Joshua Liner Gallery is pleased to present Timeless, an exhibition of new collage works by the New York artist Greg Lamarche. This is Lamarche’s debut solo show with the gallery.
Working in hand-cut paper, Lamarche’s collages draw from a vast archive of found materials, commercially printedpapers, and vintage printed matter. Through an interplay of abstracted graffiti language and commercial design, Lamarche enlists a profusion of graphic styles and bold colors to explore rhythmic repetition, multiple perspectives, and the suggestion of sound and movement. The artist applies a similar visual approach in mural-size wall paintings and large-scale environments installed in recent years.
For Timeless, Lamarche brings together a collection of medium-sized collages, assemblage, and paintings. Each is an exploration of letterforms inspired by graphic design, graffiti, commercial lettering, and art-deco fonts. The works range from the carefully planned and ultra graphic to the completely free-form “design by chance.” Although each artwork has a unique look, the group relates through the consistent use of found and vintage papers. By using materials from the past in a contemporary moment, ordinary notions of linear time are subverted. Lamarche’s works exist in a cultural context all their own.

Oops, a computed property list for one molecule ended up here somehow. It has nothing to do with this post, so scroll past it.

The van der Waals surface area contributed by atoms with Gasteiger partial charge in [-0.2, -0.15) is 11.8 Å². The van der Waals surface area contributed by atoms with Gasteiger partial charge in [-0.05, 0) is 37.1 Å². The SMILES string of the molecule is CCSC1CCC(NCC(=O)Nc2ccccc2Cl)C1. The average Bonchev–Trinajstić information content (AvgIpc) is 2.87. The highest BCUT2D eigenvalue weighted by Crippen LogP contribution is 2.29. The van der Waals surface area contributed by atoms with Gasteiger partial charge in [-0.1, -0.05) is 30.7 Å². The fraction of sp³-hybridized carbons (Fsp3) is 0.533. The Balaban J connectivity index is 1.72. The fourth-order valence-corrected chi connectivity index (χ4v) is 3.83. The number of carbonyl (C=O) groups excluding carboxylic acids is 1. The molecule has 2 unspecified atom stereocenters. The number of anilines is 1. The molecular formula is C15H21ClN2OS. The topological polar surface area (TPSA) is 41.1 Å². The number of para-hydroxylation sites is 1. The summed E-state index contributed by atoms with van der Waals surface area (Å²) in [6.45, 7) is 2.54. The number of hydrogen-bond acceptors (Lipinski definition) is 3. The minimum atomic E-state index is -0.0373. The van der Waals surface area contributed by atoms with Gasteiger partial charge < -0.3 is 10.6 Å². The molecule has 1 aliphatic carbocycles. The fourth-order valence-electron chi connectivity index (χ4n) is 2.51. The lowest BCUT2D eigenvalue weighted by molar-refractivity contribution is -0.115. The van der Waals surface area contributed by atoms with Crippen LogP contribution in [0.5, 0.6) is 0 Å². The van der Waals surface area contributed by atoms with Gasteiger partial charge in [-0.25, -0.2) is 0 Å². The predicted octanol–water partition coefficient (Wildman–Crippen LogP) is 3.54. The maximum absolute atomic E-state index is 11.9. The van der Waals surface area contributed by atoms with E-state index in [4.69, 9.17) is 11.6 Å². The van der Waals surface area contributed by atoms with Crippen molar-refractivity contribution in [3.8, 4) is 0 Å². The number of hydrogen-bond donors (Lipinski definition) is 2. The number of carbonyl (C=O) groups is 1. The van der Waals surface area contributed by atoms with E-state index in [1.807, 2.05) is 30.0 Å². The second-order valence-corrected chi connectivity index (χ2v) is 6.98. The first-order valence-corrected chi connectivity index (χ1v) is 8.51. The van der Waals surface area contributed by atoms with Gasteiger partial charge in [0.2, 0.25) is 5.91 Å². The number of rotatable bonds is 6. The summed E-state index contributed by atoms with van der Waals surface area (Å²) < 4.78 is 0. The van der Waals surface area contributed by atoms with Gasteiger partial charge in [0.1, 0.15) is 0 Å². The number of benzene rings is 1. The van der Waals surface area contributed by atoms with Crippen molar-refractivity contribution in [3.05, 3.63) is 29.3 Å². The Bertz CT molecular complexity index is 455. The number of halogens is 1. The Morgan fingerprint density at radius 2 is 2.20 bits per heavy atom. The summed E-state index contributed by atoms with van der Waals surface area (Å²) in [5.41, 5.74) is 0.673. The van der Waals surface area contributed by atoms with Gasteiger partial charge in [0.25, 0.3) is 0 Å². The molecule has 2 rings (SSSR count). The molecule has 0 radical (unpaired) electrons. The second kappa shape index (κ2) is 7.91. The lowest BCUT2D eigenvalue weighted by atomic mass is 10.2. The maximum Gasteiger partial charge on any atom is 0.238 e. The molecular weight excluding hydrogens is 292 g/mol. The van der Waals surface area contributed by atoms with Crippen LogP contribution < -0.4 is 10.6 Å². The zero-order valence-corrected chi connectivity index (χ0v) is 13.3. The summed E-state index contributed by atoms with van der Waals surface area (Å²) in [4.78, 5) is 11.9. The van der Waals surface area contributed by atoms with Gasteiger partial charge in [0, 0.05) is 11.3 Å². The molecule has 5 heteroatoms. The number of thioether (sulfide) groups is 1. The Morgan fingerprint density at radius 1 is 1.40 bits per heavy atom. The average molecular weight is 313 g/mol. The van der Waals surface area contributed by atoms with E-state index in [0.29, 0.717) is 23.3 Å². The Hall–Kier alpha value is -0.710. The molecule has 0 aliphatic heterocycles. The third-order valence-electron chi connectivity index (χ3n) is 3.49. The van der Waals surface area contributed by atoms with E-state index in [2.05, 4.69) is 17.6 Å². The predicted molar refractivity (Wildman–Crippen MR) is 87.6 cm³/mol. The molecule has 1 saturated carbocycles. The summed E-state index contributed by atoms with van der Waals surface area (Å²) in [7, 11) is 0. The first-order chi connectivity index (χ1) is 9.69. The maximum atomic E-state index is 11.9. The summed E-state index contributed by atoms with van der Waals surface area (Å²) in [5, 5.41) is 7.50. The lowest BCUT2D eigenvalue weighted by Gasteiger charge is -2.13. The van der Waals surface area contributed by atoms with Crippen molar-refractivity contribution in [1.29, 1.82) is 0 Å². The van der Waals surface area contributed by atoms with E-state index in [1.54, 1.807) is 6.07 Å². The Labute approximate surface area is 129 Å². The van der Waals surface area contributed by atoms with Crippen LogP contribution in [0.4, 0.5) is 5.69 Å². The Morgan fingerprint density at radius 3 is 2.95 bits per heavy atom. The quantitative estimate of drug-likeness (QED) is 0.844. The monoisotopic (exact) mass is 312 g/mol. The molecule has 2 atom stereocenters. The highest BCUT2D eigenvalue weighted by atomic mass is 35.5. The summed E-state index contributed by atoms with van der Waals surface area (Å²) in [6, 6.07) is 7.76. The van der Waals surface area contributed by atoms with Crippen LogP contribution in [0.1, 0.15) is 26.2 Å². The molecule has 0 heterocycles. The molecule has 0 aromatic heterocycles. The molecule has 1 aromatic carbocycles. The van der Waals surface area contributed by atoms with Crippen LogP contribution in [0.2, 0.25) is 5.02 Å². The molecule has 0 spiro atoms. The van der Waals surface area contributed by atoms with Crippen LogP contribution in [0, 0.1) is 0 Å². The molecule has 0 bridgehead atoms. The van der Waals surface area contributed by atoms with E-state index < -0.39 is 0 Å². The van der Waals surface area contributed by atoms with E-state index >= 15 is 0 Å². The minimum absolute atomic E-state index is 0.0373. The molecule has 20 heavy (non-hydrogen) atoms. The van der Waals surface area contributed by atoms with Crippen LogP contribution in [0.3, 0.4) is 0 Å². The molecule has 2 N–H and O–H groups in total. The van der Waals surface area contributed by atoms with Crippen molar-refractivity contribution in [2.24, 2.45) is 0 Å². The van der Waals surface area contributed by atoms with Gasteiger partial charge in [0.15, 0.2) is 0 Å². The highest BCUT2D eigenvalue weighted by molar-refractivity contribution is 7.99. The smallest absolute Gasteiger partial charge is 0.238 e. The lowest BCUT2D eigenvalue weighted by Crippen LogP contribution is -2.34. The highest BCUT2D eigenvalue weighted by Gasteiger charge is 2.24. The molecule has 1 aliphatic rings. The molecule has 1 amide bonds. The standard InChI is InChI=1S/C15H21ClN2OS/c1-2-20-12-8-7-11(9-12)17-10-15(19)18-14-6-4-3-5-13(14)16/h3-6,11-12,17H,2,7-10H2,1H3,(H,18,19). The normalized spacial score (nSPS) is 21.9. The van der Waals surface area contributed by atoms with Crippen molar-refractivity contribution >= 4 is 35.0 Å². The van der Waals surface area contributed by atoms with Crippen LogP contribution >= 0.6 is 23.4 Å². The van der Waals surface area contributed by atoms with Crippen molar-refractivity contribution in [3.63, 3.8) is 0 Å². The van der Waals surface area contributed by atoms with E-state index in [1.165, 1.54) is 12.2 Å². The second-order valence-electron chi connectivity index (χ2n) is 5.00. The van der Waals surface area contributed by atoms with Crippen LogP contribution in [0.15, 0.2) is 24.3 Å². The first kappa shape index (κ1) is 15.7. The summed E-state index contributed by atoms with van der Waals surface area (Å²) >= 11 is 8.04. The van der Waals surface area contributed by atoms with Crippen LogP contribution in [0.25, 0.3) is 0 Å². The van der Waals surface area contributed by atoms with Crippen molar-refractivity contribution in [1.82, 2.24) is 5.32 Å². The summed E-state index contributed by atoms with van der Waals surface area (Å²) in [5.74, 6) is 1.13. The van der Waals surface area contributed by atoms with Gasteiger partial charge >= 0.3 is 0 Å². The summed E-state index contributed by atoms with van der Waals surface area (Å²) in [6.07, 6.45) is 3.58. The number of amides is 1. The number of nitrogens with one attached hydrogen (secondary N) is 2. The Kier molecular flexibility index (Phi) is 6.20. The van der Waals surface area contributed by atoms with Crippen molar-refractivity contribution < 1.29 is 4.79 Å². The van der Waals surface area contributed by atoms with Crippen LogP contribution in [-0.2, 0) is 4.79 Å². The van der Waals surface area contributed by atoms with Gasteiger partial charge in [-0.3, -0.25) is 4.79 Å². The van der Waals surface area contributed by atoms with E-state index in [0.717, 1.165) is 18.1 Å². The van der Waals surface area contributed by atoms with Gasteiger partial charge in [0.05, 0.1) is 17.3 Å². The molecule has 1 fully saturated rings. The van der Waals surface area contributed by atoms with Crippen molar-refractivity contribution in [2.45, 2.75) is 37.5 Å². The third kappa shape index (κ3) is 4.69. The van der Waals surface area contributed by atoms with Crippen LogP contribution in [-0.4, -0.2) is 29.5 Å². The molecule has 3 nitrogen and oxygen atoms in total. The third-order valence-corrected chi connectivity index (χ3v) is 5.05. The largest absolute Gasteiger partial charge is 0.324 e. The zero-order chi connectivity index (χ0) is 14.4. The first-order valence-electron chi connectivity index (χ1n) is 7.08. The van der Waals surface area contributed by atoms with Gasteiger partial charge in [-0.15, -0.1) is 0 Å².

In the collage Unfettered, for example, a colorful barrage of wildly varying letters rolls across the middle third of a white expanse, gathering momentum just as an avalanche collects mass. Timeless, on the other hand, is a very precise collage on white in which cut-paper forms compose what appear like drafting or carpentry tools, which in turn are arranged to spell out the work’s title. Untitled (remnant series) is more free-form, as abstracted cutout fragments in black form filigreed silhouettes in an all-over composition of black and tan.
In all of his work, Lamarche engages a general familiarity with commercial typography and design as well as elements of graffiti, which by now are ubiquitous within the social and built landscapes of most cities. (As a young teen, the artist cut his creative teeth writing graffiti in the streets and subways of New York.) Variously recombined and deployed, these familiar references speak to viewers across generations, social strata, and global origin. Furthermore, Lamarche’s canny mixtures of form, color, and arrangement break down the now-staid divisions between fine art, graphic art, and architecture.